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Photo Credit: Guardian

It's the day after the crazy surrounding Dr. Henry Louis Gates' arrest.  The charges have been dropped and Dr. Gates has provided a full account of his so-called "tumultuous" run-in with the Cambridge police department. However, one thing keeps nagging at me. One of TheRoot's most avid readers, KDOG, posted an intriguing comment yesterday. He said, and I paraphrase:  Dr. Gates should have kept his mouth shut. KDOG, like many, believe mouthing off to the police is risky and possibly suicidal behavior.  I certainly understood KDOG's sentiment, but I'm not so sure black men should be a community of beings who hold their tongues and turn the other cheek, all the time.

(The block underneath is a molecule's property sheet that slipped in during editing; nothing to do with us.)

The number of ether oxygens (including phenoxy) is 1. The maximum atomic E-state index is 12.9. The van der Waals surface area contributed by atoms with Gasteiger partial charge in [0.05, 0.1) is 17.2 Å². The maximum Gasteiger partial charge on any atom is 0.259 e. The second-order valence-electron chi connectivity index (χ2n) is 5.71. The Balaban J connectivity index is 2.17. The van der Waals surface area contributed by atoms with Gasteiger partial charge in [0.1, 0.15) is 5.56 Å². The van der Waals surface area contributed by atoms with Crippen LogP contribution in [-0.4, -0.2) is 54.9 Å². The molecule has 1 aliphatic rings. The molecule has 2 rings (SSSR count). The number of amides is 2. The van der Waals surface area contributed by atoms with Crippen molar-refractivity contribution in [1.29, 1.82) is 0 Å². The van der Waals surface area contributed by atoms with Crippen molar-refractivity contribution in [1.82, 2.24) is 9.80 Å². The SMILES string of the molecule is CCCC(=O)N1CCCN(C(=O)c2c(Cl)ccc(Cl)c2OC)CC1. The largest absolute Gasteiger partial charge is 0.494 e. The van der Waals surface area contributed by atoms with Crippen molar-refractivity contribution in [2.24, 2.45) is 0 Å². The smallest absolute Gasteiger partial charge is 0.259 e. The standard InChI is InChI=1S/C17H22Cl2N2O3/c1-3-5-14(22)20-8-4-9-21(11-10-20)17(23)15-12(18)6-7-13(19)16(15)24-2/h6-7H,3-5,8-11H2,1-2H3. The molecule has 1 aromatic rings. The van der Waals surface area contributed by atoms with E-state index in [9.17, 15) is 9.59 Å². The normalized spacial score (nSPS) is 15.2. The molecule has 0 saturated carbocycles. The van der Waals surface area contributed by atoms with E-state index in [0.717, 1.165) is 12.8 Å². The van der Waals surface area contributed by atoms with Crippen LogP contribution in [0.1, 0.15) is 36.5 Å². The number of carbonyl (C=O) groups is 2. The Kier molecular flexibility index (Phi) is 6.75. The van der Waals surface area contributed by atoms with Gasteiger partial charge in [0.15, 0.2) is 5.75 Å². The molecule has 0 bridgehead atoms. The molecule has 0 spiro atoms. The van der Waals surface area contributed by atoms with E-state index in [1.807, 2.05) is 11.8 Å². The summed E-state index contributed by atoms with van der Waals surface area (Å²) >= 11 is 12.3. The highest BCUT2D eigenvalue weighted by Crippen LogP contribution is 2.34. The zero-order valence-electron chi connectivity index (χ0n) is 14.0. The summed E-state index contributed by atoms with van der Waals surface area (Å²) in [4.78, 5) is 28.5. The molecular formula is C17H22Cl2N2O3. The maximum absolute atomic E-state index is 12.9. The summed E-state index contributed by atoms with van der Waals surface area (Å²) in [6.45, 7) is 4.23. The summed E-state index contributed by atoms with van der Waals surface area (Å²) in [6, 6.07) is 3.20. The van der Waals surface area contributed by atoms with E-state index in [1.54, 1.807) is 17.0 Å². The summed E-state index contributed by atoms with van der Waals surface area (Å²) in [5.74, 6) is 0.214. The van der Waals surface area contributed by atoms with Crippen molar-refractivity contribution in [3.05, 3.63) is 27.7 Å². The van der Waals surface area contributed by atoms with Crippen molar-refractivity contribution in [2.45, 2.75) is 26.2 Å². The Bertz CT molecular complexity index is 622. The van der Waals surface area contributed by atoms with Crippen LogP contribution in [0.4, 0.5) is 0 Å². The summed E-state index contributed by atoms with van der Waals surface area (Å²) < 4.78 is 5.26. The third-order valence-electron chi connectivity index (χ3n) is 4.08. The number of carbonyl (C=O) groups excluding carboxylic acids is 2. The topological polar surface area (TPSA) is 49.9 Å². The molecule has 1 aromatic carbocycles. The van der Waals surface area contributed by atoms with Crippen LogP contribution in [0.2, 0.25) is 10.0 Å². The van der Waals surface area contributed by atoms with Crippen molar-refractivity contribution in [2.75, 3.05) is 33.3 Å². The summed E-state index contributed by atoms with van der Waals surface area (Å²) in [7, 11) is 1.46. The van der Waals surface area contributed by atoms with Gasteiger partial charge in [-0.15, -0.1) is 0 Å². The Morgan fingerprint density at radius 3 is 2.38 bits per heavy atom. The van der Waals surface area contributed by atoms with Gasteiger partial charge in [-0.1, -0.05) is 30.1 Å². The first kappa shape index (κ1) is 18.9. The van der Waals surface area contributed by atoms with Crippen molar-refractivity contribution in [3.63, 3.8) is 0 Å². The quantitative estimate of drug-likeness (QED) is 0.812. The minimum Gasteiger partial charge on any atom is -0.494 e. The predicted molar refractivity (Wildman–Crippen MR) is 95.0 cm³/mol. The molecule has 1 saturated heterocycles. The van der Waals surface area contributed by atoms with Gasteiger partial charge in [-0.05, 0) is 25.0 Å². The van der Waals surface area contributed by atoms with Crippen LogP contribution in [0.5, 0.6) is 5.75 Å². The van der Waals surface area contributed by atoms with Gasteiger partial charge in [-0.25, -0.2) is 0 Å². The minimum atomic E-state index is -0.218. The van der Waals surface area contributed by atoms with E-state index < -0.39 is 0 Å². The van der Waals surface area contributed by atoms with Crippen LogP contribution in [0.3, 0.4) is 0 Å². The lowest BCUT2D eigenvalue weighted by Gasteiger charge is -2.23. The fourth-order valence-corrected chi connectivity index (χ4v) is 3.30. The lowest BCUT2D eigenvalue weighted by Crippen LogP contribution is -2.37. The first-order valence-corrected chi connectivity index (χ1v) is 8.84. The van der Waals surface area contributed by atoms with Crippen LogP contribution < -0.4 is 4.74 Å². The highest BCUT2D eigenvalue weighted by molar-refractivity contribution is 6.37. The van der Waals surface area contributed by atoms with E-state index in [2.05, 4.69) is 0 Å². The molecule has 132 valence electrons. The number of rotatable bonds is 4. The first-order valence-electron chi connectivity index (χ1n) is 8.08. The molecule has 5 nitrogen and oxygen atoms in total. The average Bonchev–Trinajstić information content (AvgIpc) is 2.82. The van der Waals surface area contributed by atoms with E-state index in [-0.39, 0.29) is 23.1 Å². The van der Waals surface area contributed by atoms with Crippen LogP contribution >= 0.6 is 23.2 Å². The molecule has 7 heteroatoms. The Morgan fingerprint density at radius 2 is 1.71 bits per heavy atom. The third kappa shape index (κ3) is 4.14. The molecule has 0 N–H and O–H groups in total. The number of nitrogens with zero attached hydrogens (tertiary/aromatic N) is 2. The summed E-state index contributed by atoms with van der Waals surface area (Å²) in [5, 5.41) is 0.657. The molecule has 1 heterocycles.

Now I'm sure KDOG will correct me in my paraphrasing of his comment, but I'd like to ask Root readers this one question:  When is the right time for Black men [or women] to voice their frustration with relentless albeit subtle discrimination and profiling?  What does safe get us?  Sometimes enough is enough, right?  Sometimes swallowing the stress and following protocol doesn't feel right.  I'm not talking about rising up and torching bodegas. Don't be ridiculous. I'm talking about simple and necessary purge.   Keep in mind that without Martin Luther King, Malcolm X, Fannie Lou Hammer, Mandela shaking loose the safety blanket and voicing their frustration, the black community will not be where it is today.

Keith Josef Adkins is an award-winning playwright, screenwriter and social commentator.